Meet Ann Benton our new director for Sugar Creek Township. Ann was raised in central Nebraska and moved from New Jersey to Miami County about 10 years ago. Af ter retiring three years ago she was able to devote more time to her many interests, including history.. History buffs run deep in her family (her brother was a history major and continues an avid reader of histori cal documents) and contributing to the Miami County Museum continues the family tradition. We want to introduce you to Ann Roark, our next sec retary. Ann lives in Paola and has been a volunteer at the museum for 3 years. She says, “I’ve been re searching my family history for almost 30 years and enjoy learning about the history of the locations and time periods of my ancestors”. Wes Cole is also a new director representing Osawatomie City. We wish to send a big thank you to these volunteers for stepping up to fill these positions on the board. MUSEUM CHRISTMAS PARTY IS DECEMBER 12 FROM NOON TO 2:00 P.M. SNACKS AND DRINKS WILL BE PROVIDED. COME SHARE HOLIDAY CHEER.
The museum is pleased to announce that Grady Atwa ter has consented to contribute his “historic” writing talent to the newsletter. Grady is the Site Administrator, at the John Brown Mu seum State Historic Site in Osawatomie. He has been contributing articals about John Brown history to the Miami County Republic, for many years
Miami County Jails On May 26, 1854 the Kansas – Nebraska Bill passed the United States Senate and was signed into law on May 30, 1854 by President Franklin Pierce. This bill opened to white settlement the Territories of Kansas and Nebraska. On August 16, 1855, the First Territorial Legislature passed an Act incorporating the Paola Town Company. On August 25, 1855 Lykins County Kansas Territory was established and Paola was named the permanent Seat of Justice. In August 1858 the people of Osawatomie presented a petition for a vote to establish the permeant location of the County Seat by vote of the majority of county residents. Paola won the election by a majority of 48 votes. The need for a County Jail was recognized by the Board of County Supervisors (today – Commissioners) as early as 1857 when a committee of E. W. Robinson, W. R. Wagstaff and A. T. Ward was appointed to advertise for sealed bids for building a jail, letting the contract and superintending its construction. W. B. Nichols, T. A. Granter and E. W. Robinson were ap pointed to select a site for the new jail. The Rock Jail It wasn’t until 1859 that Lykins (Miami) County had its first jail. The journal of the County Board of Supervisors dated Jan uary 11, 1859 reads: The motion to appropriate Two Thousand six hundred and fifty dollars ($2650) [$75,714]* for building a jail being in order, was taken up and discussed. J. M. Ellis offered the following substitute which was adopted. That Fifteen Hundred dollars ($1500) [$42,857] be appropriated for the purpose of Building a jail. The ayes and nays being called the vote stands as follows: - Ayes – Shannon, Nichols, J.M. Ellis, Sweeting, & Konig Nays – A. Ellis, Stokes, Granter, Walthall On motion the plan already adopted for the jail was rejected except so much thereof as represents the ground plans of the wall and Cells – the height to be one story. The jail was a stone structure that cost about $2,600 ($74,286* in todays money) which was situated on West Wea Street behind the building on the Northwest corner of Silver and Wea Streets. On March 25, 1861 William Clark Quantrill was arrested at Stanton. He was brought to Paola and confined in the jail. Based on a Writ of Habeas Corpus issued by Judge Thomas Roberts on April 2, 1861, Quantrill was released from jail. He quickly fled to Missouri. On September 29, 1866 a $100.00 ($1,515 today) reward was posted for the “apprehension of MATT BERGE who broke jail at Paola, Kansas.” On July 6, 1867 the Miami County Republican reported on July 3rd a “case knife, made into a fine saw had been given one of the prisoners, with which they sawed off the hinge of the door and two made their escape.” One was charged with horse stealing and the other was “serving a term of imprisonment.”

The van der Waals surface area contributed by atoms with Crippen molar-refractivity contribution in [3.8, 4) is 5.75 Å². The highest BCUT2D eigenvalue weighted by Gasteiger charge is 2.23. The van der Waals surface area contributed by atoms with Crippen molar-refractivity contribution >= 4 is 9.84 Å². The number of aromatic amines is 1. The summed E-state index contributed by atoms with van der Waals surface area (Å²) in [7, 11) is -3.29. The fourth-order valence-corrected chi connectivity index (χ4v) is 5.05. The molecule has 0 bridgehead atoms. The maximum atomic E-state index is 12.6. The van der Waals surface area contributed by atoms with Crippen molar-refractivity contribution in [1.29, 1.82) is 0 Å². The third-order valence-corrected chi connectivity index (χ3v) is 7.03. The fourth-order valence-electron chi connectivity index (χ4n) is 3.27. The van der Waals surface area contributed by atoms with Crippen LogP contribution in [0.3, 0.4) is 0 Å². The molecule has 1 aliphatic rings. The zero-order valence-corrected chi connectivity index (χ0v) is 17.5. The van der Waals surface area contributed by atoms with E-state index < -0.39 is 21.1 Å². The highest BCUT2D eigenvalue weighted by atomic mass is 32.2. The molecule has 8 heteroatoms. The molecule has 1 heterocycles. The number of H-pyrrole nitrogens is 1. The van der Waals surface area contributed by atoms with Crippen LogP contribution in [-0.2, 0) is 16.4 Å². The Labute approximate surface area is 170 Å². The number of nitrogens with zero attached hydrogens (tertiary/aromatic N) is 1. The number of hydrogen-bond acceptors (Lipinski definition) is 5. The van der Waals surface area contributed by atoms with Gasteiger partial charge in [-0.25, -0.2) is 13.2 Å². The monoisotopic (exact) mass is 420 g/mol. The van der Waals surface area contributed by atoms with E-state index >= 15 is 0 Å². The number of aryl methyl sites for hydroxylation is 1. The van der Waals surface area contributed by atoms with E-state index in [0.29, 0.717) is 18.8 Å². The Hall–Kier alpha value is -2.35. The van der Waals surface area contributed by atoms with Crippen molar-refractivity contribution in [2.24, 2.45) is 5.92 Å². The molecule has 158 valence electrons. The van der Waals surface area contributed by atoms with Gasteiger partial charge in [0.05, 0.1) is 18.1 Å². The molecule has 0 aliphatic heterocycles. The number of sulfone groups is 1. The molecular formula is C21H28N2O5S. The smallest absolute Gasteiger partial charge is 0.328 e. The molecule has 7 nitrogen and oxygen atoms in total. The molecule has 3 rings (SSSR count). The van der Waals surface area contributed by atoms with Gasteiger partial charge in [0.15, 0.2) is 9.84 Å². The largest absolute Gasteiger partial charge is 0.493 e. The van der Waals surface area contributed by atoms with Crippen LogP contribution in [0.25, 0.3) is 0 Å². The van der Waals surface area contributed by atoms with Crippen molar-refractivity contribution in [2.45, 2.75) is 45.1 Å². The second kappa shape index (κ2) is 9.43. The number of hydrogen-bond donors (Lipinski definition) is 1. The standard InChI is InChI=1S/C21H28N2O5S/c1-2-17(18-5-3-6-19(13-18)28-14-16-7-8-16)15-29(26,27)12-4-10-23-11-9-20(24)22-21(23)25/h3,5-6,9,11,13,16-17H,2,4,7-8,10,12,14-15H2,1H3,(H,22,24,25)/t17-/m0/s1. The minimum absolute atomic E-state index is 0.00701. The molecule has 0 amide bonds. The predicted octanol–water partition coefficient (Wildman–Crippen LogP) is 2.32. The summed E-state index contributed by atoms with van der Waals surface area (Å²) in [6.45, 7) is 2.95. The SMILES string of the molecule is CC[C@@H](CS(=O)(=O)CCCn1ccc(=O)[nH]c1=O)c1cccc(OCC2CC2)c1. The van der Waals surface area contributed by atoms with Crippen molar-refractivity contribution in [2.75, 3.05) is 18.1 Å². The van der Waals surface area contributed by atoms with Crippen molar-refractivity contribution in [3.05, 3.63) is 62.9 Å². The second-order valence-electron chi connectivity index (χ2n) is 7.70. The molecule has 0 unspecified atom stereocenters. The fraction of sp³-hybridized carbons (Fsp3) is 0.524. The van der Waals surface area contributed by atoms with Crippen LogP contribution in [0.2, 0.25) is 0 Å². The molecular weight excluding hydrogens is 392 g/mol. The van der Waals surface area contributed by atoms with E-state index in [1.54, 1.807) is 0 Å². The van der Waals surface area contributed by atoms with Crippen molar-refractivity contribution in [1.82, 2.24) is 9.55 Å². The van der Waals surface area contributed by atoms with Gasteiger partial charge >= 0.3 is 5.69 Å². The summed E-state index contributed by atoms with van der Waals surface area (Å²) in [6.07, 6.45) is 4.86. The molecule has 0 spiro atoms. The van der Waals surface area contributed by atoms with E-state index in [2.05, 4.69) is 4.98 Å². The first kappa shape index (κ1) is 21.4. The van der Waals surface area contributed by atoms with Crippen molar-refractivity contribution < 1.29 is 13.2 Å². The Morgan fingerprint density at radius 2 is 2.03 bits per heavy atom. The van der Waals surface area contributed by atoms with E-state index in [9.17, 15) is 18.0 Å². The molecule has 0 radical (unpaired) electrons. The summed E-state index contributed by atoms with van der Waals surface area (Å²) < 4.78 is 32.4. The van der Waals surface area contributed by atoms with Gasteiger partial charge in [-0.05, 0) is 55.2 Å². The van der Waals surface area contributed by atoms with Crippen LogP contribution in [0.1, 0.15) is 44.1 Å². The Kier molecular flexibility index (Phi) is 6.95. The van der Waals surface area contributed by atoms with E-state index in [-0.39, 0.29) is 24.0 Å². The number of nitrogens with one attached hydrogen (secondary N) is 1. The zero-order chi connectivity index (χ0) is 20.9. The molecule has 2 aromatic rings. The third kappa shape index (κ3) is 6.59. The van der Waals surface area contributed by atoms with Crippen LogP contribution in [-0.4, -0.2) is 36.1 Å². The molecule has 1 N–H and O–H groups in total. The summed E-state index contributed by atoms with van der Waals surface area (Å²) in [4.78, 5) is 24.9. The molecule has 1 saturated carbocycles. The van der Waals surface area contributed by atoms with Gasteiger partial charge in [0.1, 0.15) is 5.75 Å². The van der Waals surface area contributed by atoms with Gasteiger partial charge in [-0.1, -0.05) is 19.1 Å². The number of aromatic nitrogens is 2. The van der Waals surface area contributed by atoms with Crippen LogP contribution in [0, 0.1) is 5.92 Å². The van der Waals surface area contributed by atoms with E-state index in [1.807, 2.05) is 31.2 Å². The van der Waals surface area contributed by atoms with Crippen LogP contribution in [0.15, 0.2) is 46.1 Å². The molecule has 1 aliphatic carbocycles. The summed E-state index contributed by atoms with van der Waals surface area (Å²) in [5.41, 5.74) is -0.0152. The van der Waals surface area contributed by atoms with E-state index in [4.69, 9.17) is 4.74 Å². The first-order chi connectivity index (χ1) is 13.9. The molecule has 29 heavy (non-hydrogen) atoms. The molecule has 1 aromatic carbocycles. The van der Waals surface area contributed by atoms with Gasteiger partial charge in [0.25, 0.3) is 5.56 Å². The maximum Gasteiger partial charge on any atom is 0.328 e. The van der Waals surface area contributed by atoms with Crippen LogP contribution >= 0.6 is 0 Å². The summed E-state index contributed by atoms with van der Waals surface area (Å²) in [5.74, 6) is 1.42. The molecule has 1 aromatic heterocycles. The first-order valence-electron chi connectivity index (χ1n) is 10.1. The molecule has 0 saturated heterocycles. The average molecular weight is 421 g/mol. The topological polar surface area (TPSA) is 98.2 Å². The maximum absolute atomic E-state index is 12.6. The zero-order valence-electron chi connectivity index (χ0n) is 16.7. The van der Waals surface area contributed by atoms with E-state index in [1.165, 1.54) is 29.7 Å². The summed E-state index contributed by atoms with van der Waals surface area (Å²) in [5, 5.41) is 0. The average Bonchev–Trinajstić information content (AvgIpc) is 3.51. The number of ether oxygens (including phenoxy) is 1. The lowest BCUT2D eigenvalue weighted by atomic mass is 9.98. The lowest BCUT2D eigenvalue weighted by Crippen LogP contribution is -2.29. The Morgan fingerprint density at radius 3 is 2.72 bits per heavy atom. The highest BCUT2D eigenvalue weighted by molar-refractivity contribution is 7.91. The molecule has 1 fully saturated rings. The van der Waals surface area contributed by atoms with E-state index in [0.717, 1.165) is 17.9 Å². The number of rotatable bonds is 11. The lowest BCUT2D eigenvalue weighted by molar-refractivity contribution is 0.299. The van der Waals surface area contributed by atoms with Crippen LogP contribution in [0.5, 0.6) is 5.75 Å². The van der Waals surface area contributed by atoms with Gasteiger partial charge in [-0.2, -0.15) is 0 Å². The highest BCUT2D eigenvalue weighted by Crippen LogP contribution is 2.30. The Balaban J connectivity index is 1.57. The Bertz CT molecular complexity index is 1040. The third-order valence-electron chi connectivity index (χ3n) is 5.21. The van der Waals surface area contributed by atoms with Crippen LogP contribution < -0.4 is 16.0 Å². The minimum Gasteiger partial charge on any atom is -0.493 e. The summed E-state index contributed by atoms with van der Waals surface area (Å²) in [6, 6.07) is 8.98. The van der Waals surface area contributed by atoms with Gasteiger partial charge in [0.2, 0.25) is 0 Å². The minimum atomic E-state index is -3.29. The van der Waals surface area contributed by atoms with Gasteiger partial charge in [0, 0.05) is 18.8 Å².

On September 30, 1869 an auger was passed to a prisoner from the outside and by morn ing three prisoners had made their escape. The Western Spirit dated June 5, 1885 reported “A prisoner, named Elijah Blackmore, slipped out of jail last Wednesday night. He was sentenced for larceny. Sheriff Shoemaker is looking for the culprit but hasn’t found him yet.” The Miami Republican reported on Sunday night October 25, 1885 “about 7 o’clock four prisoners escaped from the Miami County jail. All of them had been sentenced by Judge Wagstaff and were to have been taken up to the penitentiary this week. Joseph Williams was convicted for burglary and larceny and sentenced to 8 years. Ed Prather, convicted for burglary and larceny, sentenced to 6 years; Dan McCuish, convicted for larceny, sentenced 1 year and (Harry) Raven, a colored man, convicted for embezzlement, sentenced 2 years.” The Miami Republican article continued: Page 9